Heather Tarr settled into one side of a wooden picnic table. Under the shade of a large, leafy tree that helped block the summer sun, Washington’s softball coach thought about the past.
Behind the coach, one of the Everest Park little league diamonds sat empty. This field, the park and people who played there, helped mold the coach into the person she is today. Her journey is intertwined with Washington softball. Her growth runs parallel to the program she coaches.
At this particular moment, though, she is thinking about someone else, someone she has never met, but shares something in common. Returning to this field brought back memories that go back to her childhood, but right now she is focused on Mo’ne Davis, the first girl to record a win and pitch a shutout in the Little League World Series.
“Every time I watched her, it brought tears to my eyes,” Tarr said.
When Davis was pitching, it was as if she provided a conduit that connected Tarr to her past.
“Oh my gosh, that was me back then,” she would think to herself. “Kind of a League-of-Their-Own-type thing. When she was pitching, she was the person every guy on the team looked to for leadership and performance.
“I wasn’t as good as Davis. I didn’t pitch like her, but I know I had similar experiences. Looking at her and knowing what that experience is going to do for her when she’s 20 and 30 and 40 years old, I’m empowered by that.”
Back when Tarr played baseball, her team never made it to Williamsport, Pa. for the Little League World Series. Things were different back then.
But her District 9 All-Star team did make it all the way to West Regional in San Bernardino, Calif. And, after thinking about Davis’ experience, Tarr turned the spotlight on herself.
“Playing baseball and being the only girl on every team I was on was a pretty cool experience,” she said. “I didn’t realize it at the time but, looking back on it, I know I get a lot of my confidence from that, knowing I hit home runs off guys when I was 10 and 12 years old.”
Her little league coach, Tom D’Amico, always made sure none of her teammates treated her poorly because she was a girl. One of her teammates, Jeff D’Amico – now her brother-in-law – pitched in the big leagues. And her husband, J.T. D’Amico, well, at the time he was the older brother who would throw batting practice.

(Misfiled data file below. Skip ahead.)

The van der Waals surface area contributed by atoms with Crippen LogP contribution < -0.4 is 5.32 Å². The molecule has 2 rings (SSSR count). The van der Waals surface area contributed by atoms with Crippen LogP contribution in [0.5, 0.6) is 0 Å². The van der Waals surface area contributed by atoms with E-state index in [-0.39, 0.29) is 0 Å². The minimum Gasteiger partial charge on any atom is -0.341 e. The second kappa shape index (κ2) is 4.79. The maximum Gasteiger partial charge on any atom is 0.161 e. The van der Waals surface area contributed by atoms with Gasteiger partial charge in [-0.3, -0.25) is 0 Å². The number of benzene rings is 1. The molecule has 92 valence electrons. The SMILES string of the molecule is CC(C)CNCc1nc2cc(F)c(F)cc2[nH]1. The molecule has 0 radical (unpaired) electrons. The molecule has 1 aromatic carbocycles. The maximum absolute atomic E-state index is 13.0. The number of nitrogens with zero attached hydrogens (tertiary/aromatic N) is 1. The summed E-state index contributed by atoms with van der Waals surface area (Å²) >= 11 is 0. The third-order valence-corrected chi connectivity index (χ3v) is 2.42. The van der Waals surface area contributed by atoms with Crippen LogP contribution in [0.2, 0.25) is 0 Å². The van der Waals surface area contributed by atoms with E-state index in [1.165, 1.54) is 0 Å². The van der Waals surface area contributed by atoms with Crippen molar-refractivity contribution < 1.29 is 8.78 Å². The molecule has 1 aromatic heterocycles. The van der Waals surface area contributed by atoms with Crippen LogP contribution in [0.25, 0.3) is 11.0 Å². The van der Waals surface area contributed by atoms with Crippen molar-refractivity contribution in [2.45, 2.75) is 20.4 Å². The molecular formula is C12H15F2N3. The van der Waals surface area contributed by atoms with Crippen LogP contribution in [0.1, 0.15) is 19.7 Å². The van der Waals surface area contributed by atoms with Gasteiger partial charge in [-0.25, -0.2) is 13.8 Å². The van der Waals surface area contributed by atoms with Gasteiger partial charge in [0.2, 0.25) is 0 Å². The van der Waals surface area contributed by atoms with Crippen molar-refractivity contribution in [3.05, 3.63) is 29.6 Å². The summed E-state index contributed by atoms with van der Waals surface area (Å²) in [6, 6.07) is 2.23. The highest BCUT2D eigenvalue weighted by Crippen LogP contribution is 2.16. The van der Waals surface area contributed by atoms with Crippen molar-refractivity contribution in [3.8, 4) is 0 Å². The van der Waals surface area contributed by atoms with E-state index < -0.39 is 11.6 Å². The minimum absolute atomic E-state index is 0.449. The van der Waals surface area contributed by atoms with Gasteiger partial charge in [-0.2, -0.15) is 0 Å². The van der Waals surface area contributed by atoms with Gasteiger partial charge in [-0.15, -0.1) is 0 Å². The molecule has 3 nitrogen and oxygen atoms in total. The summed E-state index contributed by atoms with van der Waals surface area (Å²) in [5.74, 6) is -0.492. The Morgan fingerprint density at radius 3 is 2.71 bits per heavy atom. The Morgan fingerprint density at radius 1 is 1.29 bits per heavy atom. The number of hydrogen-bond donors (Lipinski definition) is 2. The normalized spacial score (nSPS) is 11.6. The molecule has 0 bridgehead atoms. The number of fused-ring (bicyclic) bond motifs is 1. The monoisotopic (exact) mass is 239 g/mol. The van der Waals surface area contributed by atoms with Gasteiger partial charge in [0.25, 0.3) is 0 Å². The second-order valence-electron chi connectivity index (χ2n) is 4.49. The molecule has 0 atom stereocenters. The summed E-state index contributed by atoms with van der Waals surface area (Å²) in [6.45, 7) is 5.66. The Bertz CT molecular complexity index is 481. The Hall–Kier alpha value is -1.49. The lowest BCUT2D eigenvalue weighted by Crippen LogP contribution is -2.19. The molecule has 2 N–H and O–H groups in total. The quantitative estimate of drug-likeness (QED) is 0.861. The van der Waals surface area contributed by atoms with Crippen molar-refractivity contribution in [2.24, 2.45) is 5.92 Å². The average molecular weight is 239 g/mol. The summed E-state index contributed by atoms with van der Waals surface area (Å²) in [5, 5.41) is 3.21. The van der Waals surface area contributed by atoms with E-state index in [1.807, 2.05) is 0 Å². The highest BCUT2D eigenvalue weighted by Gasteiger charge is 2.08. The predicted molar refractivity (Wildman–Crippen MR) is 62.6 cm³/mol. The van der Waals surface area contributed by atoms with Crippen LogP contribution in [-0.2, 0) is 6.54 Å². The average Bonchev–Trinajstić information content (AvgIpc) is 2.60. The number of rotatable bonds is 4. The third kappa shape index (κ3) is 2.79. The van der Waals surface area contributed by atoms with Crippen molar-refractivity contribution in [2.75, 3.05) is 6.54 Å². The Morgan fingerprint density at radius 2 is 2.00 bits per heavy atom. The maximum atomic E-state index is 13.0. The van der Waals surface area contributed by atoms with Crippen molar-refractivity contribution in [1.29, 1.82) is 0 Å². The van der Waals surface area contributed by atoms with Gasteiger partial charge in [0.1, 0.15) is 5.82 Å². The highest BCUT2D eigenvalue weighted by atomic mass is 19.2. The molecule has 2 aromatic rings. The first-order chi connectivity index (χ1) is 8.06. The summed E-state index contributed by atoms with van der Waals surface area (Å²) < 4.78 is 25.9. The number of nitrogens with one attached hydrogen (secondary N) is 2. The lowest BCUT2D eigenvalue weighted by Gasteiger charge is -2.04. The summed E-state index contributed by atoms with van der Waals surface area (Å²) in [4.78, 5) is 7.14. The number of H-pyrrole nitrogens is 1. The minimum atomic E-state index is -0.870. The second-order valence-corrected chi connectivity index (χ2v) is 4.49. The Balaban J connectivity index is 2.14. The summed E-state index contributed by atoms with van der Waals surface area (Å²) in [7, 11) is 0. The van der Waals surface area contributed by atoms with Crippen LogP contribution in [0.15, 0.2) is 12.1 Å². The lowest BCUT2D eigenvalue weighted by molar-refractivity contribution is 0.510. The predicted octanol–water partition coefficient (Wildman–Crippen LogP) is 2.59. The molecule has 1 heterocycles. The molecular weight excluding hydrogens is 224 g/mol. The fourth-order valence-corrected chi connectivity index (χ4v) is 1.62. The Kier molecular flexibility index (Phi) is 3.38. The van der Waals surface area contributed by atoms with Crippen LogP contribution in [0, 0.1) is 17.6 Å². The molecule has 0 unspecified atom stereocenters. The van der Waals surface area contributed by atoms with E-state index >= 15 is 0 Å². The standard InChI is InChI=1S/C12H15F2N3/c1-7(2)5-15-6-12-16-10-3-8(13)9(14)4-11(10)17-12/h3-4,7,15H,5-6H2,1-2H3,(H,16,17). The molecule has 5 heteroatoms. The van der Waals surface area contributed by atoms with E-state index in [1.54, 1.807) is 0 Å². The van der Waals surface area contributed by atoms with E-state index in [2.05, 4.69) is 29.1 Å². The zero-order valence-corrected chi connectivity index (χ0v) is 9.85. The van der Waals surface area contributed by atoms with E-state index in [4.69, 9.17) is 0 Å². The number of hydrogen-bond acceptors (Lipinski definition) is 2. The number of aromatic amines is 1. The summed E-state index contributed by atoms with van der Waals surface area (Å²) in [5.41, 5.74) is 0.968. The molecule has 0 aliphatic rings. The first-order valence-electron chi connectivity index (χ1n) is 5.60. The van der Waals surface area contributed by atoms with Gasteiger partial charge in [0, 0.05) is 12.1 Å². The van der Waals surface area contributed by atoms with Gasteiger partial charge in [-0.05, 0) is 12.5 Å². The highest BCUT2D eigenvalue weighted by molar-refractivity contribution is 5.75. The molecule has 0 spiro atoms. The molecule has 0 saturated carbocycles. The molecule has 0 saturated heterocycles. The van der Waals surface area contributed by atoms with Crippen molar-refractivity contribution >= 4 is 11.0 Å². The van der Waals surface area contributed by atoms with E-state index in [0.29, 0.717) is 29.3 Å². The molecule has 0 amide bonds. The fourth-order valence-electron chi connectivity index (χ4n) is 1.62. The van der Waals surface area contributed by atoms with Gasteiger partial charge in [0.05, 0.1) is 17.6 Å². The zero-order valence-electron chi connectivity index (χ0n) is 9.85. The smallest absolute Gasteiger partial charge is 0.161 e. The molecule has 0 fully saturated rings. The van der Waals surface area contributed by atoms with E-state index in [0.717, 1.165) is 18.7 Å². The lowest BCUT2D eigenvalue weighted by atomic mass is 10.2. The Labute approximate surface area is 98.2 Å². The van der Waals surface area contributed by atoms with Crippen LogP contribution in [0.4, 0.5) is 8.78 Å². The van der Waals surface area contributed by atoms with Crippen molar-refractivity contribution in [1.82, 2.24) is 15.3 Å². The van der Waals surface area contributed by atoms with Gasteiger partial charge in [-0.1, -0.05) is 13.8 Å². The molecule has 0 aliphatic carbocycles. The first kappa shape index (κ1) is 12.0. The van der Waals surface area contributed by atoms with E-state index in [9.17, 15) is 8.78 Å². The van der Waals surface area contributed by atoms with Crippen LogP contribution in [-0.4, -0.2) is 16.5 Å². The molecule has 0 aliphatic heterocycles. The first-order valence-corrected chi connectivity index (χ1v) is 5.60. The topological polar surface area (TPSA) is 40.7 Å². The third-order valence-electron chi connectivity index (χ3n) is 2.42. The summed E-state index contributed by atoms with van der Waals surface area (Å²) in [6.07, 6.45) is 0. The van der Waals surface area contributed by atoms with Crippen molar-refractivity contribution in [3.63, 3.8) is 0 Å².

“I never thought I would marry him, but he was always this fascinating person growing up,” Tarr said.
Baseball and softball have been as much a part of her personal life as her athletic and coaching career for as long as she can remember.
“Things keep bringing me back,” Tarr said with a smile.
Tarr played at Everest Park in high school. She returns to the field each year for the Junior Softball World Series.
“I try to be present, not only to help softball and its growth, but because there’s a lot that goes on here at the 13- and 14-year-old level that I think is cool,” Tarr said.
When Tarr was growing up, she never planned on playing softball. Not in high school. Not in college. Her goal was to become the first woman to play Major League Baseball.
“Those things just didn’t exist,” she said.
However, by the time Tarr was preparing for college, Washington launched its softball program. The Huskies’ first season was in 1993. Teresa Wilson quickly converted the Huskies into a contender with Tarr joining the program in its second year.
“Title IX is the impetus behind a lot of the opportunities we’ve had in softball,” Tarr said. “For kids to be able to grow up looking at college softball as something they want to do at young ages is just beyond what I can comprehend, because it just didn’t even exist.”
Tarr was instrumental in helping form the program first as a player and now as its coach. The Huskies have been to the Women’s College World Series 11 times, winning a national championship in 2009.
The program has grown steadily, matching the sport’s development stride for stride.
“I take a lot of pride in knowing the history and tradition of the whys and whatfores and how the program was founded,” Tarr said.